A recrimination proceeding is nothing other than an election petition against the petitioner or such other candidate who would have been declared as duly elected under Section 101, the only difference being that an election petition follows such a declaration whereas a recrimination proceeding is in advance of it and with the object or preventing it. Therefore, a question of a recrimination proceeding arises only after it has been found by the Tribunal that the returned candidate's election has been materially affected by the improper reception etc.
8. When void votes are received or when votesare improperly received, refused, or rejected and theresult is that a person who did not legally receive amajority of the valid votes was declared duly electedhis election can be questioned under Section 100(1)(d)(iii).The ground for questioning the election is the improper reception etc. of votes materially affecting the result of the returned candidate's election.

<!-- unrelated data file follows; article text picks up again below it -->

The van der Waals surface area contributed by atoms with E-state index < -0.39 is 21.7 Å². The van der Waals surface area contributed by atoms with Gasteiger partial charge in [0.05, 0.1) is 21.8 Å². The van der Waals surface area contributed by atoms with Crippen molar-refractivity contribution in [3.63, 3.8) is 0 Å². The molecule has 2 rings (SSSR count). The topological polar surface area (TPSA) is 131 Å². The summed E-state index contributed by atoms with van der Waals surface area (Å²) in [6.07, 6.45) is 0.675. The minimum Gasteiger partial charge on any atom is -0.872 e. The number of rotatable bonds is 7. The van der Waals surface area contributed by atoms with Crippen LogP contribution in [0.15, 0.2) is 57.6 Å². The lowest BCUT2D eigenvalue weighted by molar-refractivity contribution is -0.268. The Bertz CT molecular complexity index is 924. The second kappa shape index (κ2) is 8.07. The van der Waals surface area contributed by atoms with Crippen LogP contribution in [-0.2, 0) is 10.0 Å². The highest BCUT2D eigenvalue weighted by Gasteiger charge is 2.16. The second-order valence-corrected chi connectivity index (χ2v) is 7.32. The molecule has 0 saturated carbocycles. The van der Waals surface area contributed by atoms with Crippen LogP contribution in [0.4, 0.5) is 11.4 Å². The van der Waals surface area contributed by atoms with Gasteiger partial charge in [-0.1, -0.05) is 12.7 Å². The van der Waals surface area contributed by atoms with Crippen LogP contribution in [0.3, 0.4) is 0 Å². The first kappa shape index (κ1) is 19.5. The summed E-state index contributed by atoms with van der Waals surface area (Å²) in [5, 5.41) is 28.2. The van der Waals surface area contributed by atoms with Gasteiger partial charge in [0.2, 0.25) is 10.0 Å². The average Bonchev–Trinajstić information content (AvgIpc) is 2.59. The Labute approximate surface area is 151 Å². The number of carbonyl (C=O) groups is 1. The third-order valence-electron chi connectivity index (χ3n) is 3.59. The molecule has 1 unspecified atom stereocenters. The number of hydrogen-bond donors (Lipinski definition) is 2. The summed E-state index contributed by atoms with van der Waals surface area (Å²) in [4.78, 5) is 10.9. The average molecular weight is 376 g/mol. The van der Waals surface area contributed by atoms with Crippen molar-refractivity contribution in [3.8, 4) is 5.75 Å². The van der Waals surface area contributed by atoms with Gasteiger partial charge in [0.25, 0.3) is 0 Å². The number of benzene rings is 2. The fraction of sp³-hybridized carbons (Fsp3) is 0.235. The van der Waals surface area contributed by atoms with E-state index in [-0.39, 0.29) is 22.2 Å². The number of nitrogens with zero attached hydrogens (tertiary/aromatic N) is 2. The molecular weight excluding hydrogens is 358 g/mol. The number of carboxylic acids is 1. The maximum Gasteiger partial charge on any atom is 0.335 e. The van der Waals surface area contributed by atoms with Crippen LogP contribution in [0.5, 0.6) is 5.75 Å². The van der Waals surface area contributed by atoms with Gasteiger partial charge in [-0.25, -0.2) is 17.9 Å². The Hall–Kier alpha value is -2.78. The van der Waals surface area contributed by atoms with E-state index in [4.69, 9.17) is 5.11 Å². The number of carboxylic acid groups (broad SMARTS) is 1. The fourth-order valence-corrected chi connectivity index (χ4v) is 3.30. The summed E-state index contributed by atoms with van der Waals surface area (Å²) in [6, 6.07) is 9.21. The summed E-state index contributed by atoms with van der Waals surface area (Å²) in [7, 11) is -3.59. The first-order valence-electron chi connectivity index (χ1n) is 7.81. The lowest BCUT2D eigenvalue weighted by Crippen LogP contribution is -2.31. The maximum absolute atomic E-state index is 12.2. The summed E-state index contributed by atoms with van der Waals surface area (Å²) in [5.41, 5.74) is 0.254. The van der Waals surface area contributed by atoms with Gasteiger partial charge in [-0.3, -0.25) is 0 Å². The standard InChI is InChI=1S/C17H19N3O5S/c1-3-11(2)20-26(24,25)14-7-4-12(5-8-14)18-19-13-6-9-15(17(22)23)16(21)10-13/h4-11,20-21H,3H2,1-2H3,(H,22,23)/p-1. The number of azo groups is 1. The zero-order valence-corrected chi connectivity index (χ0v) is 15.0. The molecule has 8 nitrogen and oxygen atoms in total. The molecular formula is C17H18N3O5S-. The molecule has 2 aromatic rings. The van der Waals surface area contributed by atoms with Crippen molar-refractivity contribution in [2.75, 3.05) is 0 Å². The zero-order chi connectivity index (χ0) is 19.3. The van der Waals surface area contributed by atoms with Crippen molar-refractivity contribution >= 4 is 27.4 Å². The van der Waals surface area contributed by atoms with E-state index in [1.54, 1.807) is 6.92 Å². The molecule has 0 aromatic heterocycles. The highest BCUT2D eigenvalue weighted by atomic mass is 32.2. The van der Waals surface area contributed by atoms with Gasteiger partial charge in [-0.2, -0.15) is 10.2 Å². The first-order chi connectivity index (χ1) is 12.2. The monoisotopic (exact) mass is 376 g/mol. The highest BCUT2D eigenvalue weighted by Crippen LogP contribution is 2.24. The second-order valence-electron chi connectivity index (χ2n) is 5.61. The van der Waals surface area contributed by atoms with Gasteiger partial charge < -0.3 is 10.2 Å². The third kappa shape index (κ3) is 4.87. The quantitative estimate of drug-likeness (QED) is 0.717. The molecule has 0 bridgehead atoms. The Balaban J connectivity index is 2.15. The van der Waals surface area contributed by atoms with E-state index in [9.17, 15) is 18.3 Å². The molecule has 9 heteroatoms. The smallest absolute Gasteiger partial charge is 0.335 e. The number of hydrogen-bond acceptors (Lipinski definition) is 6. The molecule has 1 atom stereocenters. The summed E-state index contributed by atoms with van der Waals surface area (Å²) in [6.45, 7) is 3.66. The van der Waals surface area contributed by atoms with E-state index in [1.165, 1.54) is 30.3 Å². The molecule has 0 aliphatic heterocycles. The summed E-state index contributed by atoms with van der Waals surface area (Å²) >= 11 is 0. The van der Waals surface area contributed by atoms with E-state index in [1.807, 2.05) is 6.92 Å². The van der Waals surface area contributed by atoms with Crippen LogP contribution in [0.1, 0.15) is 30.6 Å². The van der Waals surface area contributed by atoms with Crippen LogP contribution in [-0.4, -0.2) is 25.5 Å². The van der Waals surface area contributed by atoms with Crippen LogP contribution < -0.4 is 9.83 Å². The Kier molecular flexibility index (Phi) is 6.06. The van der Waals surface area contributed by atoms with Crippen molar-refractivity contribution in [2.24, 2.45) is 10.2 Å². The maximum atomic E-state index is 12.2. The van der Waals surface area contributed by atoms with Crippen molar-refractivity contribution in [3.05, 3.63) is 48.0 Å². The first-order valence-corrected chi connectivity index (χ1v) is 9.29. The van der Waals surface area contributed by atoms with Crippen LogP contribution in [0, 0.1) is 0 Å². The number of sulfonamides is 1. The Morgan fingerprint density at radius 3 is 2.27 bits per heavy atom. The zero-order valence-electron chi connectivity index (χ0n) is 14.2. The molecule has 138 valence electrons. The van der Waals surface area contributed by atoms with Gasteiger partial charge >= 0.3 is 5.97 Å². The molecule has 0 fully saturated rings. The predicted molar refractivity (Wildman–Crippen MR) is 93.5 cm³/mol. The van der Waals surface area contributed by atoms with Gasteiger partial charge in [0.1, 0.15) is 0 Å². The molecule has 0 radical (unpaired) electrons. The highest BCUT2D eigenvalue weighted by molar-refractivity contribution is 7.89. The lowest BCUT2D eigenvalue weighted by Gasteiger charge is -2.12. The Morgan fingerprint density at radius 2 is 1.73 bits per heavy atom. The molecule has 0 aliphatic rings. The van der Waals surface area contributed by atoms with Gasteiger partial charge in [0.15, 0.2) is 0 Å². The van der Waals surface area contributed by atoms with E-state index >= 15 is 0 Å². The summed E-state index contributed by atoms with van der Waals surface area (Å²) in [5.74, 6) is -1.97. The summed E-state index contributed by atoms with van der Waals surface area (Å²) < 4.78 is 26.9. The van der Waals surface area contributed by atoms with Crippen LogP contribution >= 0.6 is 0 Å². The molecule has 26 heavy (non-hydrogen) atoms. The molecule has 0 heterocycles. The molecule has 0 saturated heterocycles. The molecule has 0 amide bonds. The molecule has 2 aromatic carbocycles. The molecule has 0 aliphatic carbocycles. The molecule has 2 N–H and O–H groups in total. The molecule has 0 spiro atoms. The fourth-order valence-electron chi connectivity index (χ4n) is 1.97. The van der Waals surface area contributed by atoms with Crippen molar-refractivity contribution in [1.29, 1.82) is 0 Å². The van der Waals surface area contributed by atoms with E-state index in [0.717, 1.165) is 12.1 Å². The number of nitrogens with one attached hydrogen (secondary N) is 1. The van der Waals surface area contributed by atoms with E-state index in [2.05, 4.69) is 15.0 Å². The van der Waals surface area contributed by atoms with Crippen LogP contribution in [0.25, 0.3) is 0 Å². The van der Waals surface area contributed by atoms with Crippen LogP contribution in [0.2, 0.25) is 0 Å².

The petitioner has to prove two facts, (1) that the reception etc. was improper and (2) that thereby the result of the returned candidate's election was materially affected. The petitioner would fail if either fact remains unproved. If the petitioner prima facie proves both the returned candidate may disprove either or both and on his disproving either or both the petitioner would fail. If he is unable to disprove the first fact he, can disprove the other fact only by showing that there was improper reception etc. in respect of other votes and that consequently the effect of the improper reception etc. alleged by the petitioner was nullified or reversed by the effect of the improper reception etc. of other votes. The failure on the part of the returned candidate to disprove the first fact does not deprive him of the right to disprove the other fact. Just as the petitioner has to prove both the facts so also the returned candidate has the right to disprove one of them without being able to disprove the other. The only manner in which he can disprove the other fact is by proving that there was improper reception etc. other than that proved by the petitioner and that it had the reverse or nullifying effect. To debar the returned candidate from showing other improper reception etc. would amount to debarring him from disproving the other fact, i.e., denying him the right of rebuttal. It, therefore, cannot be said that such a petition is confined only to an inquiry into the particular votes mentioned in the petition and that an inquiry into votes is always a recrimination proceeding governed by Section 97.